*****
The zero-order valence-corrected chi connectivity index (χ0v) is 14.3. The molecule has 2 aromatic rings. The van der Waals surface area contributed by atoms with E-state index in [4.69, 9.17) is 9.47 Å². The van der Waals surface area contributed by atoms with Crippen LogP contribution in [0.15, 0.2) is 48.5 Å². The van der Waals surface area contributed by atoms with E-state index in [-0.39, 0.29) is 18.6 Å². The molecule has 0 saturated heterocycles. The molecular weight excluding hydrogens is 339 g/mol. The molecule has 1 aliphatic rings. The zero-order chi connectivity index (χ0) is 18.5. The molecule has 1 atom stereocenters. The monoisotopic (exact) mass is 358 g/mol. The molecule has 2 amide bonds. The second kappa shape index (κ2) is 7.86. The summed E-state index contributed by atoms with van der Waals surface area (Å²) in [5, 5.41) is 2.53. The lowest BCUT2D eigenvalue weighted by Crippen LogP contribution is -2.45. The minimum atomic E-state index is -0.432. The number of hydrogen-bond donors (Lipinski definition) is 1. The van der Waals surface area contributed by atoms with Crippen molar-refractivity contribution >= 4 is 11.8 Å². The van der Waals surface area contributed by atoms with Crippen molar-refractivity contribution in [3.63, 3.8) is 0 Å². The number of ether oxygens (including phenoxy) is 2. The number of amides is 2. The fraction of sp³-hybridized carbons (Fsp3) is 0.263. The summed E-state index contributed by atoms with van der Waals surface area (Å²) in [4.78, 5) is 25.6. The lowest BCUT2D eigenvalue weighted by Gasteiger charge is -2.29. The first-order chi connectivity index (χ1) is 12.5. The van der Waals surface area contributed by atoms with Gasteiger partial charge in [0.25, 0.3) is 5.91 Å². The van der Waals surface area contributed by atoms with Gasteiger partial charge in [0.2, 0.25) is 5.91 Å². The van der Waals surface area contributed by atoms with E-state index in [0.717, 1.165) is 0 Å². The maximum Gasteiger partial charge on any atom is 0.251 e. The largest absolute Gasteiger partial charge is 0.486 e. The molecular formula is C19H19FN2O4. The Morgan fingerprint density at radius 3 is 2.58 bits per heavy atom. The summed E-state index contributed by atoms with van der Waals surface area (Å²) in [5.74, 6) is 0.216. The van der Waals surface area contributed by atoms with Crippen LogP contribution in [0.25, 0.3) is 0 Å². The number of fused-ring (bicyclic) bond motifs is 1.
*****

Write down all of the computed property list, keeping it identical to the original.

The zero-order valence-corrected chi connectivity index (χ0v) is 14.3. The molecule has 2 aromatic rings. The van der Waals surface area contributed by atoms with E-state index in [4.69, 9.17) is 9.47 Å². The van der Waals surface area contributed by atoms with Crippen LogP contribution in [0.15, 0.2) is 48.5 Å². The van der Waals surface area contributed by atoms with E-state index in [-0.39, 0.29) is 18.6 Å². The molecule has 0 saturated heterocycles. The molecular weight excluding hydrogens is 339 g/mol. The molecule has 1 aliphatic rings. The zero-order chi connectivity index (χ0) is 18.5. The molecule has 1 atom stereocenters. The monoisotopic (exact) mass is 358 g/mol. The molecule has 2 amide bonds. The second kappa shape index (κ2) is 7.86. The summed E-state index contributed by atoms with van der Waals surface area (Å²) in [5, 5.41) is 2.53. The lowest BCUT2D eigenvalue weighted by Crippen LogP contribution is -2.45. The minimum atomic E-state index is -0.432. The number of hydrogen-bond donors (Lipinski definition) is 1. The van der Waals surface area contributed by atoms with Crippen molar-refractivity contribution >= 4 is 11.8 Å². The van der Waals surface area contributed by atoms with Crippen molar-refractivity contribution in [3.63, 3.8) is 0 Å². The number of ether oxygens (including phenoxy) is 2. The number of amides is 2. The fraction of sp³-hybridized carbons (Fsp3) is 0.263. The summed E-state index contributed by atoms with van der Waals surface area (Å²) in [4.78, 5) is 25.6. The lowest BCUT2D eigenvalue weighted by Gasteiger charge is -2.29. The first-order chi connectivity index (χ1) is 12.5. The van der Waals surface area contributed by atoms with Gasteiger partial charge in [0.25, 0.3) is 5.91 Å². The van der Waals surface area contributed by atoms with Gasteiger partial charge in [0.2, 0.25) is 5.91 Å². The van der Waals surface area contributed by atoms with E-state index in [0.717, 1.165) is 0 Å². The maximum Gasteiger partial charge on any atom is 0.251 e. The largest absolute Gasteiger partial charge is 0.486 e. The molecular formula is C19H19FN2O4. The Morgan fingerprint density at radius 3 is 2.58 bits per heavy atom. The summed E-state index contributed by atoms with van der Waals surface area (Å²) in [5.74, 6) is 0.216. The van der Waals surface area contributed by atoms with Crippen LogP contribution in [0.25, 0.3) is 0 Å². The number of fused-ring (bicyclic) bond motifs is 1.